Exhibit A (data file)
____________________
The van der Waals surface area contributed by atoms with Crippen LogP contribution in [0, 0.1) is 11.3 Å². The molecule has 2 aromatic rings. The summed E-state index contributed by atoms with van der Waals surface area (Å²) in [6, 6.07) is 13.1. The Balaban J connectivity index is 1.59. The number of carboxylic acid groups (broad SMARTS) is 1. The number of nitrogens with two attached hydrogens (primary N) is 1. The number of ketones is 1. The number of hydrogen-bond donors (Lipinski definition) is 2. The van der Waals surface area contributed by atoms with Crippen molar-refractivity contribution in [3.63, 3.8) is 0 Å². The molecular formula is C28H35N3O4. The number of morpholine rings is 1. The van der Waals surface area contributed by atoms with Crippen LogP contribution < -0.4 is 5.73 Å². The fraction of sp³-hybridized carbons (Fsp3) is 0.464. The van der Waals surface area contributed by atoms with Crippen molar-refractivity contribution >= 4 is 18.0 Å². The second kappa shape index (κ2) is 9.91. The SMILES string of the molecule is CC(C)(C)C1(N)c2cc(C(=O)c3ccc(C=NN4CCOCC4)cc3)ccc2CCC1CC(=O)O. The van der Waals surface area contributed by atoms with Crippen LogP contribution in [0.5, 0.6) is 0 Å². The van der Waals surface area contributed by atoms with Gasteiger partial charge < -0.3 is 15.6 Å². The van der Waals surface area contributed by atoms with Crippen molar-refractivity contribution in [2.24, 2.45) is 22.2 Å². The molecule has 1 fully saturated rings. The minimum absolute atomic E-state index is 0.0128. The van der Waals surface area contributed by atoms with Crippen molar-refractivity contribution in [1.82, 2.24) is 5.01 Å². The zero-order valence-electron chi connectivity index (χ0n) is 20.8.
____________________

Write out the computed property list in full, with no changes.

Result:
The van der Waals surface area contributed by atoms with Crippen LogP contribution in [0, 0.1) is 11.3 Å². The molecule has 2 aromatic rings. The summed E-state index contributed by atoms with van der Waals surface area (Å²) in [6, 6.07) is 13.1. The Balaban J connectivity index is 1.59. The number of carboxylic acid groups (broad SMARTS) is 1. The number of nitrogens with two attached hydrogens (primary N) is 1. The number of ketones is 1. The number of hydrogen-bond donors (Lipinski definition) is 2. The van der Waals surface area contributed by atoms with Crippen molar-refractivity contribution in [3.63, 3.8) is 0 Å². The molecular formula is C28H35N3O4. The number of morpholine rings is 1. The van der Waals surface area contributed by atoms with Crippen LogP contribution < -0.4 is 5.73 Å². The fraction of sp³-hybridized carbons (Fsp3) is 0.464. The van der Waals surface area contributed by atoms with Crippen molar-refractivity contribution >= 4 is 18.0 Å². The second kappa shape index (κ2) is 9.91. The SMILES string of the molecule is CC(C)(C)C1(N)c2cc(C(=O)c3ccc(C=NN4CCOCC4)cc3)ccc2CCC1CC(=O)O. The van der Waals surface area contributed by atoms with Crippen LogP contribution in [0.5, 0.6) is 0 Å². The van der Waals surface area contributed by atoms with Gasteiger partial charge < -0.3 is 15.6 Å². The van der Waals surface area contributed by atoms with Crippen molar-refractivity contribution in [2.24, 2.45) is 22.2 Å². The molecule has 1 fully saturated rings. The minimum absolute atomic E-state index is 0.0128. The van der Waals surface area contributed by atoms with Crippen molar-refractivity contribution in [1.82, 2.24) is 5.01 Å². The zero-order valence-electron chi connectivity index (χ0n) is 20.8.